Dennis Yu is the CTO of BlitzMetrics. He is an internationally recognized lecturer in Facebook marketing, having been featured in The Wall Street Journal, New York Times, LA Times, National Public Radio, TechCrunch, Fox News, and CBS Evening News. He is also a regular contributor for Adweek's SocialTimes column. Dennis has held leadership positions at Yahoo! and American Airlines. He studied Finance and Economics from Southern Methodist University and London School of Economics. Besides being a Facebook data and ad geek, you can find him eating chicken wings or playing Ultimate Frisbee in a city near you. You can contact him at dennis@blitzmetrics.com, his blog, or on Facebook.
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12 Responses to “How to scale up your agency: a fresh approach”

  1. Reply Joan says:

    Loved this analogy. Paints a very vivid word picture. Very clever too! Thanks for sharing. Kind of along the lines of how you can give a man a fish or teach him how to fish but it takes it one more step because you are teaching the man how to teach others to fish. 🙂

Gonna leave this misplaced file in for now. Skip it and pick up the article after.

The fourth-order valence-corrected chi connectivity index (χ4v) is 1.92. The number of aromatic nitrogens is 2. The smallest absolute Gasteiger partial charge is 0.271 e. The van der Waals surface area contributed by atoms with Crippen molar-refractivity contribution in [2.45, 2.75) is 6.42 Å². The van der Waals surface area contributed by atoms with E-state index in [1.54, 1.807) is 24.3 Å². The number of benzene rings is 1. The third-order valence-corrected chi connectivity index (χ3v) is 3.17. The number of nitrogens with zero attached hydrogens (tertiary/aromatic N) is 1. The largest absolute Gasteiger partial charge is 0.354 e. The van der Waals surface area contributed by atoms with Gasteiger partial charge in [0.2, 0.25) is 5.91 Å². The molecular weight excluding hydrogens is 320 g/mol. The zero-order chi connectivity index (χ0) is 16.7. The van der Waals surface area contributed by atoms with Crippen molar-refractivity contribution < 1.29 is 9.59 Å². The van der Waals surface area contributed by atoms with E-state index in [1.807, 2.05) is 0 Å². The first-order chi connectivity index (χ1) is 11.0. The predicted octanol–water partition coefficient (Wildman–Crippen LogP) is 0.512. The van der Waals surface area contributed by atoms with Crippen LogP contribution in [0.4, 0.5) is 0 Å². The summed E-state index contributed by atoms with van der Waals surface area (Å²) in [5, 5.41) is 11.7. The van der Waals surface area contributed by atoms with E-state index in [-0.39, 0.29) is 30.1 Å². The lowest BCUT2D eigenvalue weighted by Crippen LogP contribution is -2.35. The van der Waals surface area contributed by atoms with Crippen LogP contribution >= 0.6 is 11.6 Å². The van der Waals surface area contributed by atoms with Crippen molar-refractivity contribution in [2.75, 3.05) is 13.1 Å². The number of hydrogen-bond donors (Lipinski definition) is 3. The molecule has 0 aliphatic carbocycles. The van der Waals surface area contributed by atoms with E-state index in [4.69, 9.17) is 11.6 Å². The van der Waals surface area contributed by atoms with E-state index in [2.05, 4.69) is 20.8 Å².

2. Reply Gk Pai says:

    Great post, its incredibly true in so many ways.

  3. Reply Rahul sutar says:

    The rock moving analogy & message it sends is very interesting and inspiring. Also the scaling up factor resembles to the entrepreneurial passion & technical innovation. Learnt some time back, that technical innovations are very necessary to economic growth. They have proved of great help to nations world over to raise productivity, efficiency and income-levels.
    Thanks for great insights into the economic models and its applications in real life.

  4. Reply Galahad the Chaste says:

    Interesting analogy. Question is: How do large companies with traditionally structured remuneration systems move to the pay for performance model? And, how do they recognize and reward innovation even at the smallest level?

    • Reply admin says:

      Young Galahad,

      Aye– and therein lies the rub. Paying for performance requires that a company have measurement systems in place that accurately measure profits. And most systems can be gamed.

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  8. Reply ????? ???????? ????? | altblog says: